Sports Fan: College to MLB: Hard road to fame and fortune
When boys are young, they often dream of being a fireman or policeman; the more adventurous kids with an athletic bent dream of being a big league baseball player, NFL quarterback or hot-shooting NBA guard.
I know that when I was a boy of eight or nine, I dreamed of pitching for the Dodgers, then entrenched in Brooklyn but soon to move to Los Angeles. For a young kid, I had a decent fastball, good control and could throw a change-up that fooled most of my cousins and friends in the farm pasture below our house.
The curve ball was to come later since my mom, my coach, said throwing a curve too soon could hurt my elbow. So this time, I actually listened and kept the curve out of my arsenal until I was 14. Probably good advice for any kid who wants to snap off a bender too soon.
But after I went through high school as an athlete and played a little ball at the college level, I knew that pitching at the major league level — or high minors, for that matter, even with a pretty good curve and a so-so slider — would be a real stretch for me. So I decided to teach and coach, not flounder around in the low minors for a half dozen years still dreaming of a shot at the big time. Yes, I had talked with a Dodgers scout about signing for a small bonus right after my senior year in high school, but I was already enrolled in college and planned to play baseball while finishing my education. Besides, my mom said no-go!
Most kids like me, I discovered over the years, begin to see the real world more clearly before they graduate from high school, and unless they are truly exceptional during their years of playing school ball, they know their chances are very slim to ever reach the pinnacle of their sport, whether it be basketball, football, baseball, hockey, soccer or any other.
For example, only a handful of the Oregon State University baseball players drafted by Major League Baseball teams over the past few years are now in the majors. Yes, several have been up for a spell, then sent back to the minors for more development work, such as McMinnville’s own Joe Paterson. After pitching well for the MLB Arizona Diamondbacks over several seasons, he struggled and was sent to the Triple-A Reno club. At 28, there’s still time for Paterson to climb the ladder again, but with all the hard-throwing draftees available now, it’s not an easy road.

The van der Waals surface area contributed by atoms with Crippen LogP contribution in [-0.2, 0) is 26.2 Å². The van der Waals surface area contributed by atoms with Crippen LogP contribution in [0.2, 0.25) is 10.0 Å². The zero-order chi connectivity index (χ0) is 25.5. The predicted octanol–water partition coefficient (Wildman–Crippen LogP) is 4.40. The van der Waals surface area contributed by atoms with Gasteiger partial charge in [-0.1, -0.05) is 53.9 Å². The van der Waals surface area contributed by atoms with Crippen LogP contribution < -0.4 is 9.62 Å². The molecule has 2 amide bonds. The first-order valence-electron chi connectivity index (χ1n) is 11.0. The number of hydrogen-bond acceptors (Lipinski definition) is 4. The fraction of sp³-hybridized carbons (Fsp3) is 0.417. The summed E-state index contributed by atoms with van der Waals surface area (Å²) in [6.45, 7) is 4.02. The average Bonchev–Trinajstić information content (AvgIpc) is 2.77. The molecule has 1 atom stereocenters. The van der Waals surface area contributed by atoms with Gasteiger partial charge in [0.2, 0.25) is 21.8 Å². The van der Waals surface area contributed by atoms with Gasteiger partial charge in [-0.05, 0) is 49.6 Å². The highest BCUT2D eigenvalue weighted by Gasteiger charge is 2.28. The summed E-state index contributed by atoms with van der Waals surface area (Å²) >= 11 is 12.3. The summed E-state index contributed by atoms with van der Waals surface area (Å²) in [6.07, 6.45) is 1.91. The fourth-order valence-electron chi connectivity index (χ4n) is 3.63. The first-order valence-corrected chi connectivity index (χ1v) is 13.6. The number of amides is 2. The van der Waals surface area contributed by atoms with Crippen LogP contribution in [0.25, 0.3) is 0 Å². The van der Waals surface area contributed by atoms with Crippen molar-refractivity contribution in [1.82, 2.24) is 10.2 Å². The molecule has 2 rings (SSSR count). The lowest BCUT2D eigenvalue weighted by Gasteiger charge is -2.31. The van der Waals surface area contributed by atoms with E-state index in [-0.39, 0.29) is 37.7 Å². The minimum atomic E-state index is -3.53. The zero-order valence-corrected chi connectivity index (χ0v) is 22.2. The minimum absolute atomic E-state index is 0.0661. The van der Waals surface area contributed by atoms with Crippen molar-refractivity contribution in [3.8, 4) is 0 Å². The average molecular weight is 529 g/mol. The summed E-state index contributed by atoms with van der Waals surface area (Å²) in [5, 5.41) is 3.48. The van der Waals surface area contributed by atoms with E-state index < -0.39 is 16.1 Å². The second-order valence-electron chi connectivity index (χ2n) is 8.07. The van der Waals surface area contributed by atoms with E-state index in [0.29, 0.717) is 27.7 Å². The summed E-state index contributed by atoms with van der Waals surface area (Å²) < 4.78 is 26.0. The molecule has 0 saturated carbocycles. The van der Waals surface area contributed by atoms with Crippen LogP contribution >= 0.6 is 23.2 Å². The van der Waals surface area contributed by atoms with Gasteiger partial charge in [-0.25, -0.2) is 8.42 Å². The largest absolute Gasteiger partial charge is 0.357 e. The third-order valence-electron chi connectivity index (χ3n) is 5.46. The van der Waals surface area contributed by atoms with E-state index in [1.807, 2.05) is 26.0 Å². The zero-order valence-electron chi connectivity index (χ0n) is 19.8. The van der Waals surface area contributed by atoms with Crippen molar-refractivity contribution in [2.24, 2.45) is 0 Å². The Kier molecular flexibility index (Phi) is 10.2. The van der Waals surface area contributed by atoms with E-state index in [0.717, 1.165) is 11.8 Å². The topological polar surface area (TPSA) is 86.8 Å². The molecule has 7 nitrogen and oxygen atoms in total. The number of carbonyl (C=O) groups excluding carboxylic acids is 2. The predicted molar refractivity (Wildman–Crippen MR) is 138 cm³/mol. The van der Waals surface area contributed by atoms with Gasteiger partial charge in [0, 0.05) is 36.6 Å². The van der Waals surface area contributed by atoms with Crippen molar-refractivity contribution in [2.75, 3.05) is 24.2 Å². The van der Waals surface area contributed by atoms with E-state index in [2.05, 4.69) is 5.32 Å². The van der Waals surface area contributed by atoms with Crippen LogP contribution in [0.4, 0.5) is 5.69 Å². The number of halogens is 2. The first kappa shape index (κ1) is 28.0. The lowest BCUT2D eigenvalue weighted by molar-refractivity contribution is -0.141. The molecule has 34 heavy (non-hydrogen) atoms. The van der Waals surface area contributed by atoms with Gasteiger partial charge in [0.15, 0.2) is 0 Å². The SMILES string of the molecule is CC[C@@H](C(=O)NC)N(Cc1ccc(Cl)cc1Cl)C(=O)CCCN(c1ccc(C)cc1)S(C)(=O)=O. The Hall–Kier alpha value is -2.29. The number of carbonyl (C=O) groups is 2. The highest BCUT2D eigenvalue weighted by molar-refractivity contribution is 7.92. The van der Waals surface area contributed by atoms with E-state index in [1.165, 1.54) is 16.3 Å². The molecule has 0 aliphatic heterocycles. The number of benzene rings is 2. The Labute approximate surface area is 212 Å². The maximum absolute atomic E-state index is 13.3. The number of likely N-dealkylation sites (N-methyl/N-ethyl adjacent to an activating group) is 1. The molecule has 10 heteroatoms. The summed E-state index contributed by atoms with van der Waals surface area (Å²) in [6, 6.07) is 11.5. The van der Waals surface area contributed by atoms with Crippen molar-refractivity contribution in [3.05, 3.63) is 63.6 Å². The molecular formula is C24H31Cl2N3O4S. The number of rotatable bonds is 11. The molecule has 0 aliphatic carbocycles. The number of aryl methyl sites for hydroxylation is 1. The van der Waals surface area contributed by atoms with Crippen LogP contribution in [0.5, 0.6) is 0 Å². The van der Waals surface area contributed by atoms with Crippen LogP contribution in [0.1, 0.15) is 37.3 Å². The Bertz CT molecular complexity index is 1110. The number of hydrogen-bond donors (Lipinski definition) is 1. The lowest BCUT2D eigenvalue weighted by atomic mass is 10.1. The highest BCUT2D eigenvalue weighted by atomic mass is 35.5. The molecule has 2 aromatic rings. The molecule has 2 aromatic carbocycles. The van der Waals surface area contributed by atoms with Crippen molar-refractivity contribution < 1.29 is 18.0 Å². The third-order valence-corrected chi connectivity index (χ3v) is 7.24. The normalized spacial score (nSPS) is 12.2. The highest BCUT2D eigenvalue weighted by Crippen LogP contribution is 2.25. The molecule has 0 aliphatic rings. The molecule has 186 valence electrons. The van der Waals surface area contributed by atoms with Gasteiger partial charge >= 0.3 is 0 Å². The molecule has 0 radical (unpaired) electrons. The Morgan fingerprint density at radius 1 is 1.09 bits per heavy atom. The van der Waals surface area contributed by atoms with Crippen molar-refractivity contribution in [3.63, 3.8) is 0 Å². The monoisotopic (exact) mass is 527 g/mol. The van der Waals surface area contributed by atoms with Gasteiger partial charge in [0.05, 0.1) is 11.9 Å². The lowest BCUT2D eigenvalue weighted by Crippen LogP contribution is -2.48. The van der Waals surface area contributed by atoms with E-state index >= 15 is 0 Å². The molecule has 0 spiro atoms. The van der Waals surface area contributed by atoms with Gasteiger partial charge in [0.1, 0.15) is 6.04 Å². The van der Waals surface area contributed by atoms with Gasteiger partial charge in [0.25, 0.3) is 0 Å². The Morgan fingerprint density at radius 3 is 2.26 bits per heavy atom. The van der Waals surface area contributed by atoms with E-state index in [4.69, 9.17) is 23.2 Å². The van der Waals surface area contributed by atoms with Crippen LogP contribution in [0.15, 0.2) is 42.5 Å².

I was watching a College World Series game recently and noted that one of the pitchers was throwing in the high nineties in the Nebraska heat — with control. That’s the stuff that earns fame and fortune... if a player remains healthy and has the mental acuity to perform consistently under all kinds of conditions for season after season.
And how about those other former Beavers now in the Majors like Darwin Barney of the Cubs and Jacoby Ellsbury of the Yankees? How are they faring in the early season going?
Barney, a solid fielder at second base, is fighting to maintain his average at the .200 level while Ellsbury, a fine outfielder, is struggling to get his stats above .270 now. For a guy that bats third in the lineup for the Yankees, that’s not all-star hitting.
And, North Salem High graduate Jed Lowrie, who bypassed Oregon universities for a college career at Stanford, is struggling with a batting average in the low .200s after hitting .290 for Oakland in 2013.
Obviously, it’s tough to be consistent considering there are 162 games per season to play, and injuries, both small and large, take their toll, too, and often shorten a player’s career. But, as a consolation, Lowrie is earning $2.4 million this year while struggling at the plate; Ellsbury is drawing a paycheck of $9 million and Barney $2.3 million. While that’s not big money when compared to the Dodgers’ Zach Greinke ($28 million), and the Phillies’ Ryan Howard and Cliff Lee, both of whom are drawing salaries of $25 million, it’s certainly more than the incomes of firefighters, policemen and, of course, teachers and coaches.
While the majority of those kids who dreamed of success in the big time found another path in life where they could be successful and satisfied, it’s still those kids like Joe Paterson, Darwin Barney, Jacoby Ellsbury and Jed Lowrie that give life to the dreams of young kids in McMinnville, in Yamhill-Carlton, in Salem, in Portland, or maybe even in Pistol River.
Thanks, guys, for keeping the dream alive.
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